Version 10

    DSLs have proven useful.

    They are also a powerful way to let users create their own languages (which may be natural language based).


    In future, we can have some "built in" natural language constructs for people to build on (or use out of the box).

    To do these enhancements, we need some key features:


    • Grammar must be more of a true grammar, ie must be able to specify valid types/values/other DSL expressions (nesting of grammar)

    • Grammar should cover all of the rule (including the if/then structure, and attributes if needed).

    • Need to have special handling of "list" items (using "dashes" on each line, as well as comma seperated lists) for data entry

    • Bound variables need to be "specially treated" - so when a grammar knows it is dealing with valid

    • Be able to have built-in expressions (in english for example) that users supplement or replace

    • Field handling - field names and valid operators on a fact-column should be automatically inferred (users can override them in a grammar). eg when you choose "person" then the grammar will know what valid fields there are.


    This is kind of like defining an ontology for facts (a very simple one) - the exact format of the DSL grammar is not defined at this time. Tooling is important, so the knowledge that both IDE and web tooling needs to be able to provide a user interface with content assistance constraints things somewhat.


    In terms of implementation, rules using the above grammar can be persisted as an object graph (say using XStream) - with a UI providing editing capability. However, an ideal approach is to generate an antlr grammar dynamically from the user grammar (or perhaps use JParsec) which can then recognise plan text, and also be used to drive the text editor IDE UI. Plain text is good.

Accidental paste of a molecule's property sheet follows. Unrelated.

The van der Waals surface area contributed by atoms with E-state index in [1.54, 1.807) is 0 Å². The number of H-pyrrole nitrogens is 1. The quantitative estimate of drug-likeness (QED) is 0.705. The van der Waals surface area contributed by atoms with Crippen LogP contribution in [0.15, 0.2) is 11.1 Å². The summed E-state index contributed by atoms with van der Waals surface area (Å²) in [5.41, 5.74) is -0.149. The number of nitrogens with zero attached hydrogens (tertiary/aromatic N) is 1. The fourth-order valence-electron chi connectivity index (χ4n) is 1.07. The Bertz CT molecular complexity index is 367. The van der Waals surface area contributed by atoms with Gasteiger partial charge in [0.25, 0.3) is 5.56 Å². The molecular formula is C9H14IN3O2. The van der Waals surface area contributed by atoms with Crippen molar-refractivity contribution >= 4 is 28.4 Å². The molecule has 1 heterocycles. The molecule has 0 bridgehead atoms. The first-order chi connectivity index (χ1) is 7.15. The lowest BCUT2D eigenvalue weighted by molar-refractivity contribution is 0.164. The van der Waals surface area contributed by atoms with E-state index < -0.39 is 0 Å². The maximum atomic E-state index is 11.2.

The DSLs can output DRL for rule engine consumption (or perhaps go direct to AST - many people prefer the DRL option though - for hardcore technical debugging when needed).




    • i18n is important, no one will be happy with anglo centric approach.

    • templating proven successful




    • Tooling: can use antlr - but for web based, not so easy (or perhaps just use meta model if possible).

    • User view of grammar getting more complicated.



    [if]My favourite animal is {y<animal>} = ... 

    (this uses the "animal" scope below, which there may be multiple options or just one)

    [animal]a {<string>color} elephant=...
    [if]My favourite foods are {a <xyz> *} = ...

    -- in this case, means a comma seperated list (of whatever "xyz" actually is !), or "-" and newline seperated as you can do currently. XYZ is defined somewhere else in the grammar of course (or built in).


    [if]There is at least one Person with {<Person.field-constraints>}=...

    -- this means that it will know that it can accept a list of field constraints like "age is less then or equal to '42'" and so on. It will know from the fields of the Person fact what valid operators are. Of course, we can have some built in sentences similar to the above that are generic to any fact type.